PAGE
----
13 October 2014, Abuja – Private sector investors have been encouraged to focus more attention on other energy sources, including clean coal, large and small hydro plants, solar, wind, waste to power, biomass and tidal energy, the Chief Executive Officer of the Nigerian Electricity Regulatory Commission, Mr. Sam Amadi, has said.
Amadi spoke at the Annual Distinguished Lecture of the Nigerian Institute of Quantity Surveyors, Lagos Chapter, on the theme, ‘The power sector reforms and the aftermaths – Appraising the impact on the economy’.
He said the Federal Government had put in place special incentives on the renewable energy sources, including the NERC Feed-in-Tariffs regime to attract investors.
“It is pertinent to note that the quantity surveying professionals have very critical roles to play in every facet of the power businesses thereby converting the sectoral aftermaths to opportunities,” Amadi said.
According to him, the country’s available generation capacity of about 7,000 megawatts and average actual generation of around 4,500MW are largely hindered by frequent gas supply interruptions, adding that the government was working to ensure that gas supply infrastructure were secured and sustainable commercial gas framework was put in place.
He said, “We can therefore deduce that Nigeria is finally getting it right, albeit the hard way after long years of neglect, underfunding, mismanagement, technical inefficiencies and non-aligned policy and regulatory structures in the Nigeria electricity supply industry. The NESI is picking pace to its intended reform path with private sector participants willingly partaking in the industry.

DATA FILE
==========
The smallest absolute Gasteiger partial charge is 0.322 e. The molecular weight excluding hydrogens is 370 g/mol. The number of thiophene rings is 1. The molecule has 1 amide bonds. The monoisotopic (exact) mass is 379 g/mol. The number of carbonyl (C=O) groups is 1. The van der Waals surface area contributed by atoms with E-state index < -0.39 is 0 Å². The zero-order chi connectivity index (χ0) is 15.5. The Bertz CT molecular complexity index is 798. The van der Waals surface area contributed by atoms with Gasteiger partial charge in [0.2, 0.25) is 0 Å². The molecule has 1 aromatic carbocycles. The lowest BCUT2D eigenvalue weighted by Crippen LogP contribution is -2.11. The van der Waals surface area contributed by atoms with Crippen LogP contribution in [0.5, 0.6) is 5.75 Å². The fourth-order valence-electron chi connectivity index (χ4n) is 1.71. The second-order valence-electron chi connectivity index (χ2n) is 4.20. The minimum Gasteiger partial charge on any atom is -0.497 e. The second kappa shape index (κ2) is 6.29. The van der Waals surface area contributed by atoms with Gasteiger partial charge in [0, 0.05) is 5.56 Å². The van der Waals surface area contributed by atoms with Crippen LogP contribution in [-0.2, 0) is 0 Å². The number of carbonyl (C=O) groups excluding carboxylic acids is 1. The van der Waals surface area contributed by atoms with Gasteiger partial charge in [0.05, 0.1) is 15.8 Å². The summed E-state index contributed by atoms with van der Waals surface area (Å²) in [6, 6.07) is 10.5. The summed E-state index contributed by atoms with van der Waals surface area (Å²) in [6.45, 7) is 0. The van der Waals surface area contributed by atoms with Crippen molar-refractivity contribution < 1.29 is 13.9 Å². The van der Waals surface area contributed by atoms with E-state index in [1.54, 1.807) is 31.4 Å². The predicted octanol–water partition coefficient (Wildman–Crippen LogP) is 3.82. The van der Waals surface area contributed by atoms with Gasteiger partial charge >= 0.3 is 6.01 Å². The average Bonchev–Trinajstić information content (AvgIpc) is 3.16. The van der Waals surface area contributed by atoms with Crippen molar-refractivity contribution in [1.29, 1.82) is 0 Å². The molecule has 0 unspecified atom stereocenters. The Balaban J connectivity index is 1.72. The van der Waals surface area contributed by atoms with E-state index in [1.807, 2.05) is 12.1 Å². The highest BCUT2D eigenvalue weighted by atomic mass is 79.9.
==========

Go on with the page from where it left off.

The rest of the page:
“I am confident that keeping pace with the right momentum and even added zeal from all stakeholders, particularly the new owners/potential investors, oil & gas producers, policy makers, regulators, customers, professional bodies like the NIQS, unions and civil society organisations, the challenges to growth of the sector shall be transformed to viable opportunities.”
The Chairman, Lagos chapter, NIQS, Mr. Olayemi Shonubi, stated that the aim of the discourse was to create clear perspectives for understanding the challenges thrown up by the reform in the power sector as well as its effects on the overall economy.
He said, “The full implementation of the Electric Power Sector Reform has been a key component of the Transformation Agenda of the administration of President Goodluck Jonathan and this informed the initiation of the roadmap for the power sector reform, culminating in the unbundling and sale of the PHCN successor companies in the biggest privatisation exercise in global history.
“This year’s theme has been chosen to address issues arising from these as well as the prospects for an improved and stable power supply, given that regular and reliable electricity supply is crucial for any meaningful economic development.”
– The Punch